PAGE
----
I'll be ordering my 'official' contact lenses this week, and I'm also planning on using up a few more of those extra flex spending dollars on a cute Hello Kitty lens case I saw at the optometrist.  Another reason to love them...

Wednesday, December 5, 2012

Cubicle kitchen: Homemade Butterfingers

After every holiday, there are always certain foods and candies left over that people don't really want to eat anymore after the festive glow has passed.  Fruit cake and candy canes, for instance, tend to outlive the momentary culinary enthusiasm that the season brings.  Candy corn is another one of these foods, outlasting almost all other candies in the clearance after Halloween.  But now, there is a use for all of that orange, yellow, and white stuff.  And that's by combining it with peanut butter and chocolate to create homemade Butterfingers.

This was quite possibly one of the most fun treats to bring into work.  People were so intrigued when I told them what they were, and even more impressed when they bit into them.  Because they really, truly are.  In fact, they might even be better than the actual thing, being fresh, just a little softer, and less teeth-sticking.  After the disbelieving intrigue is met with yumminess, the curiosity comes next, and people were quite honestly a little stunned to know that it took just three ingredients.

While I was never losing sleep wondering exactly what flavor a Butterfinger was, something about having found out and even made it myself is very satisfying.  I still find myself randomly congratulating myself.  Hey, I made Butterfingers!  That's pretty cool.

Homemade Butterfingers

Find the recipe at Plain Chicken, I didn't change a thing.  Just a warning, though: this is a little bit of a sticky mess when putting together, and cutting into squares is not the easiest thing.  But rustic is beautiful.

Tuesday, December 4, 2012

Magic loop lives up to its name

Having now sent out the last of my 2012 swap packages, I can now focus on any quick holiday knits for friends and family.  And then perhaps I can knit something for myself, what a change that will make!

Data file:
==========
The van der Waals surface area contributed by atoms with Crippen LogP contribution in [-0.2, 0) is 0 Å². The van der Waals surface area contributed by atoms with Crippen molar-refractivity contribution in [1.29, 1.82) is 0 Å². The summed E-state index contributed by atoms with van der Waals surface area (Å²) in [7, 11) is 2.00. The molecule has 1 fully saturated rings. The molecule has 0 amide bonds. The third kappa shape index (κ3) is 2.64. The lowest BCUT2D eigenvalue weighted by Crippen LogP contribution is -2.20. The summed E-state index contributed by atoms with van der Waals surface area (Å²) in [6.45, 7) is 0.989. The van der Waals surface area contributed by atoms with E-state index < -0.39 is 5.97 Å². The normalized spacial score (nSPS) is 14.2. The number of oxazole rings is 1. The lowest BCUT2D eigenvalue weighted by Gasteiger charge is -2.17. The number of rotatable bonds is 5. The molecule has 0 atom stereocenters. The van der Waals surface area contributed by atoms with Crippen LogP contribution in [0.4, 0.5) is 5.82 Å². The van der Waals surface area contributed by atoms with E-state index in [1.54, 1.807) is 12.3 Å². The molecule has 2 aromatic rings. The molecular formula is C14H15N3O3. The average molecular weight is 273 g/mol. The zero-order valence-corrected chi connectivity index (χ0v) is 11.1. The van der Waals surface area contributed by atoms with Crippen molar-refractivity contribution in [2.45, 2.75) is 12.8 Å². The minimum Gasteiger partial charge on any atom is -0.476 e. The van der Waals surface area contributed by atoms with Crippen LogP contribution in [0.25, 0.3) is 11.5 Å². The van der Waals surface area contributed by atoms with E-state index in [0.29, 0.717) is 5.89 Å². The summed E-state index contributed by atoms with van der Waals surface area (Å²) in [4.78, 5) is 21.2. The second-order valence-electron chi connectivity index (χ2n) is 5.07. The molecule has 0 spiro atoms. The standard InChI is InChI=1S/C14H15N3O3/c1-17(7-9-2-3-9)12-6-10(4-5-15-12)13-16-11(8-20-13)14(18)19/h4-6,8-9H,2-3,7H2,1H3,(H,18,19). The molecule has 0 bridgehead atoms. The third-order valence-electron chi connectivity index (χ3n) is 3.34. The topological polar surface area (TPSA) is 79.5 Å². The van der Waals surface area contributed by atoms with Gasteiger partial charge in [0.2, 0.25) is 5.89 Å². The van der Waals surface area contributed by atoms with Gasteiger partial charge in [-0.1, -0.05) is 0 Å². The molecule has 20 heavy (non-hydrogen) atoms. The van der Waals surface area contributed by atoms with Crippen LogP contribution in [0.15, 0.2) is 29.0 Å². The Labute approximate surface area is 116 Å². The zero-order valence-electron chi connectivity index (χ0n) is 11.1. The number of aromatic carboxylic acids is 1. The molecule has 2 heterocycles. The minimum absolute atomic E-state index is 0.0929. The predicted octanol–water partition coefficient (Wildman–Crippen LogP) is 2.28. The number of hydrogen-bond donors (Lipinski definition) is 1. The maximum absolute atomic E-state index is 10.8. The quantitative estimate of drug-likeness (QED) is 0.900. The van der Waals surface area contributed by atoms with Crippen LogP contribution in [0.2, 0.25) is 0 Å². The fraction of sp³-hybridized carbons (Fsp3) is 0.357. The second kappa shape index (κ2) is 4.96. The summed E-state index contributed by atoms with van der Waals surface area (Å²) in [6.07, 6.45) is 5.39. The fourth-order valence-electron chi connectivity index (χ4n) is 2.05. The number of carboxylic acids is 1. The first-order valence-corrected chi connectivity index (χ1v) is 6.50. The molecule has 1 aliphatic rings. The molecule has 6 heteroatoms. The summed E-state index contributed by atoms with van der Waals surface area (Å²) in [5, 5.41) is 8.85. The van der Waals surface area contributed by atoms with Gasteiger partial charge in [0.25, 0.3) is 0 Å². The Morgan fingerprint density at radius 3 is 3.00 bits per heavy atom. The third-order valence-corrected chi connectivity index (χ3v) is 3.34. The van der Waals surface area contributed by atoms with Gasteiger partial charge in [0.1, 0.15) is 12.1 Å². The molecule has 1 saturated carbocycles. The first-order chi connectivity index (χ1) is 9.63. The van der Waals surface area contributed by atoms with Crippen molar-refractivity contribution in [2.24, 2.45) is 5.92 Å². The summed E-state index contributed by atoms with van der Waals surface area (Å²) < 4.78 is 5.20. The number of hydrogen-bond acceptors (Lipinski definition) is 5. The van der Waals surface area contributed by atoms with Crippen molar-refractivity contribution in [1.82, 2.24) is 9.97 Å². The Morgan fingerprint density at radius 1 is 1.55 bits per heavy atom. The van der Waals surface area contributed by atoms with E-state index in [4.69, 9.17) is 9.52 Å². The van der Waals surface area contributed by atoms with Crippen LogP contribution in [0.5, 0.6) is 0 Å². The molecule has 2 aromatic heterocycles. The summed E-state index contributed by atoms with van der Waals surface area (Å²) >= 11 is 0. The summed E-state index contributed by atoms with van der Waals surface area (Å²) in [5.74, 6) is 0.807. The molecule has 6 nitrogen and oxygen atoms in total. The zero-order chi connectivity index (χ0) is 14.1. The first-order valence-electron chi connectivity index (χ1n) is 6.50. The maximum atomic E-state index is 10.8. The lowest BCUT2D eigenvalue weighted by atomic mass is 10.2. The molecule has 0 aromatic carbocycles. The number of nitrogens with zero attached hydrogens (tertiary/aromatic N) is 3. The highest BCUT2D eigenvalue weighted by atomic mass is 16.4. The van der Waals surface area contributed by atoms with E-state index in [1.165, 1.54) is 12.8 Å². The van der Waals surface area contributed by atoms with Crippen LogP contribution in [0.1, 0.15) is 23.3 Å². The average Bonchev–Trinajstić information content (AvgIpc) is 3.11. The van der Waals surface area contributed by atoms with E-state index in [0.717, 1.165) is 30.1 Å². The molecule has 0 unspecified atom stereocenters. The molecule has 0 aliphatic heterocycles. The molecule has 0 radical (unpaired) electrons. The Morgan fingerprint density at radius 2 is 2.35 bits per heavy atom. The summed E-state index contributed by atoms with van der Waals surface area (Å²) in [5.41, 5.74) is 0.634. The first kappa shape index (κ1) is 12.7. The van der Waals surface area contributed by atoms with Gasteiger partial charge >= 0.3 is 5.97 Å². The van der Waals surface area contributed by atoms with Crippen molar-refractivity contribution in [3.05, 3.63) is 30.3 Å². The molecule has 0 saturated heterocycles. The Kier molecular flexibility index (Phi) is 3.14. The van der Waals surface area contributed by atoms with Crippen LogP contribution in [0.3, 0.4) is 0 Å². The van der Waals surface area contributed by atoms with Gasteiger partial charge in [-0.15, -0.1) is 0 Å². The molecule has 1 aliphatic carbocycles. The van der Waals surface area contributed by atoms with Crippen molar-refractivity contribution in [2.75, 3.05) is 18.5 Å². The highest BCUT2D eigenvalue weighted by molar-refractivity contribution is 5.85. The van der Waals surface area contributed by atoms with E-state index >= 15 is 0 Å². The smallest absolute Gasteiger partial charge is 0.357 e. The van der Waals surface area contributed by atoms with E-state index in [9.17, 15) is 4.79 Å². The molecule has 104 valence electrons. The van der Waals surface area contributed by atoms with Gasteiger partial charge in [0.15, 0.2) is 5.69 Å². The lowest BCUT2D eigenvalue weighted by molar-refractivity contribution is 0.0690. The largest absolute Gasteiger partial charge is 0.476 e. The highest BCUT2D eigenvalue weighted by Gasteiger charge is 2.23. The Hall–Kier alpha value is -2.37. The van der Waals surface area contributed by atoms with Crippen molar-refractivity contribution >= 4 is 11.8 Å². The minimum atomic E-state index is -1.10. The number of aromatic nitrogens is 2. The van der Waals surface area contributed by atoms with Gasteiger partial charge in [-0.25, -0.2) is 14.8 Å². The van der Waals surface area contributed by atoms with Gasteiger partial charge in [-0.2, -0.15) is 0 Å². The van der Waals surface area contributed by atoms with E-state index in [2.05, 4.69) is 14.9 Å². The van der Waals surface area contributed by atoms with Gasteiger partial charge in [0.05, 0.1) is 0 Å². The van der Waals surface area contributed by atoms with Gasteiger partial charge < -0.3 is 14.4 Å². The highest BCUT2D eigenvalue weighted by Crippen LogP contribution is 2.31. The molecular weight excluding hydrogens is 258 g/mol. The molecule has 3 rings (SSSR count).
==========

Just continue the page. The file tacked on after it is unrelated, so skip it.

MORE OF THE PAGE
But anyway, in the course of determining a particular item for someone on my list (with deliberate vagueness to guarantee surprise), I choose a pattern, found some stash yarn and the appropriate needles, and began casting on.  It directed me to use Judy's Magic Cast On, and though I was a little trepedatious, I did as I was told.  I was mostly able to follow the directions from Knitty, but I found this YouTube video super-helpful when I got stuck turning to knit the second half of the first round:

Funnily enough, despite the mention of socks in the Knitty instructions, and the word 'Magic' in its name, it didn't fully strike me that I was magic looping until I was actually doing it.  And then suddenly,  as I was finishing up that first round, it was like I was struck with that magic wand.  Bippity-boppity-boo!  Ah-ha, so this is what people are always talking about, getting freakishly long circular needles to do, taking classes for, and arguing the pros and cons of!  And here I am doing it!  Whoa.

I suppose it's needless to say that I'm not making socks, and never have.  I don't particularly plan to make any either, but I do love learning a technique all by myself without bursting into tears.  And if I ever get around to starting hexipuffs for the Beekeeper's Quilt this technique will certainly come in handy.  For now, it's just something else a little bit fiddly to deal with while I'm also cabling.

Stay tuned for actual details about this project.  The day after Christmas is the time for post-holiday sales and post-gifting show-offs.

Sunday, December 2, 2012

Froyo files: Holiday flavors at Chill Out (Kyle)

With Thanksgiving over, it is now prime holiday time.  The bad news is the Christmas music that will play for the next month in stores.  The good news is the yummy seasonal flavors in everything from white chocolate peppermint M&Ms to, you guessed it, frozen yogurt.

I've already done my formal review of Chill Out, but I've been several times since then, and I have to say, I like it more each time.  On Friday night, we stopped in for frozen yogurt for dinner between stopping at Target and HEB.  We were greeted by the owner, and some yummy new holiday flavors to try.  Here's the breakdown:

Peppermint Stick: Mmm, minty.  Not too creamy, not to minty.  The only thing that holds me back from these is not knowing what to put on them, topping-wise.  Chocolate cookie crumbs would be good.  More calories, but good.